PAYSON, Tonto National Forest fire specialists are planning to conduct a 1,247-acre prescribed fire treatment in the Shoofly ruins area north of Payson beginning on Monday, November 13, through Thursday,
November 16, 2017.
The prescribed fire will eliminate timber slash, dead and down woody debris, grass and brush.
The treatment will take place on the east side of Houston Mesa Road (Forest Road 199). During the day, smoke will impact Houston Mesa Road as well as the following communities: Freedom Acres, Beaver Valley, Whispering Pines and Cold Springs. During evening hours, residual smoke will impact the communities of Star Valley, Payson, Diamond Point Shadows, Flowing Springs, East Verde Estates and Mesa del Caballo. Smoke may linger in these areas throughSunday, November 19, 2017.
Residents and visitors to the area can expect to see and smell moderate amounts of smoke during the prescribed fire treatment. To minimize the impact of smoke, fire personnel will end ignitions each day by 3 p.m. Signs will be posted on roads likely to be impacted by smoke, which could include Pyeatt Draw Road (FR198), FR1171 and FR1161. Officials encourage motorists to use caution and slow down for the safety of firefighters and the public.
Unfavorable weather conditions resulted in the Forest Service postponing this treatment originally slated for mid-October. Fire treatments typically continue for several days and take place when weather conditions — wind speed and direction, temperature, relative humidity and fuel moisture conditions — are favorable.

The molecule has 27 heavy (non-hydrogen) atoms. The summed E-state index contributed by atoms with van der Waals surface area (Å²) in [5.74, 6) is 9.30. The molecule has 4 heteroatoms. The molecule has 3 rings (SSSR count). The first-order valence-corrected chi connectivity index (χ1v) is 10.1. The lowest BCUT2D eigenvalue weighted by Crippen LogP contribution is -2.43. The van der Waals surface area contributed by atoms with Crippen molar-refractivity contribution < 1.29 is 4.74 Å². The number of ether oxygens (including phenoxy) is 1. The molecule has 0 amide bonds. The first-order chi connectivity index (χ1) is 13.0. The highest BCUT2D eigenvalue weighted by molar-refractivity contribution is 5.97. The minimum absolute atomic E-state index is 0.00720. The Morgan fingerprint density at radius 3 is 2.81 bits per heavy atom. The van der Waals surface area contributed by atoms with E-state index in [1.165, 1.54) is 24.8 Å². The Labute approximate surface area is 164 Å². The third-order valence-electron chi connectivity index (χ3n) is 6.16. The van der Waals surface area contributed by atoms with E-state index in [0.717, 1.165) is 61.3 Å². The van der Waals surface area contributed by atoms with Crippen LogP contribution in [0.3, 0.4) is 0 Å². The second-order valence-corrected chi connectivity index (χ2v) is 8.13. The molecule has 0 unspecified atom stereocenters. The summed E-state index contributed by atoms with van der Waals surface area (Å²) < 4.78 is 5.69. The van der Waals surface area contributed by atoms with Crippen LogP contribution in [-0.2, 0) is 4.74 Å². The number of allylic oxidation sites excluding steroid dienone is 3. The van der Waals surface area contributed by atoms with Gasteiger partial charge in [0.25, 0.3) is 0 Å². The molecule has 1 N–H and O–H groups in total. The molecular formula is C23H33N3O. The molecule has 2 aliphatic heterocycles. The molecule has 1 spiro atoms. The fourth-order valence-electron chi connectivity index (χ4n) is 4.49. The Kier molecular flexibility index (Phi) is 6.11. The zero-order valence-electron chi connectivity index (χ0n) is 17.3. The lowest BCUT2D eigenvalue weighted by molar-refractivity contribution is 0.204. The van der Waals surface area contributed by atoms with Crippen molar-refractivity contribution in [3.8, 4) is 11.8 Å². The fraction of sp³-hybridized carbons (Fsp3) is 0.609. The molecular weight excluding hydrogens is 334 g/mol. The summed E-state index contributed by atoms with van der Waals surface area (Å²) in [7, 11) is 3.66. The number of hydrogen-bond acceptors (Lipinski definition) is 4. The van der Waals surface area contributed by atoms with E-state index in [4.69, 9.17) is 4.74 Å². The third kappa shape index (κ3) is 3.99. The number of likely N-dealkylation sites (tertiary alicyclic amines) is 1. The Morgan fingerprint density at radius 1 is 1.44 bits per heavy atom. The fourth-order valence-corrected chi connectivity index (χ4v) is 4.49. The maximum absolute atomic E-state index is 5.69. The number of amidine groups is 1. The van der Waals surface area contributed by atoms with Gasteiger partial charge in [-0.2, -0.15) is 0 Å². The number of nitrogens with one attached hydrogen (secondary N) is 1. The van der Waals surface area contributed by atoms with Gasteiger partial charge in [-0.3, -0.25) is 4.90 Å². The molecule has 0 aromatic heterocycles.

Proper conditions allow land managers to protect natural and cultural resources, while diminishing danger to the public and firefighters. Broadcast fire treatments need low-to-moderate winds to carry flames and dissipate smoke during and after ignitions in order to achieve the beneficial effects sought by land managers. Officials closely monitor the growth, rate of spread, and smoke from a prescribed fire treatment. Aggressive suppression action is taken if the fire displays behavior that does not meet resource management objectives.
Since 2001, the Payson Ranger District has been focusing on cost-effective fire prevention, fire suppression, and prescribed fire strategies to support healthy forest landscapes and reduce catastrophic wildfire danger while protecting and enhancing natural resources and watersheds on the district.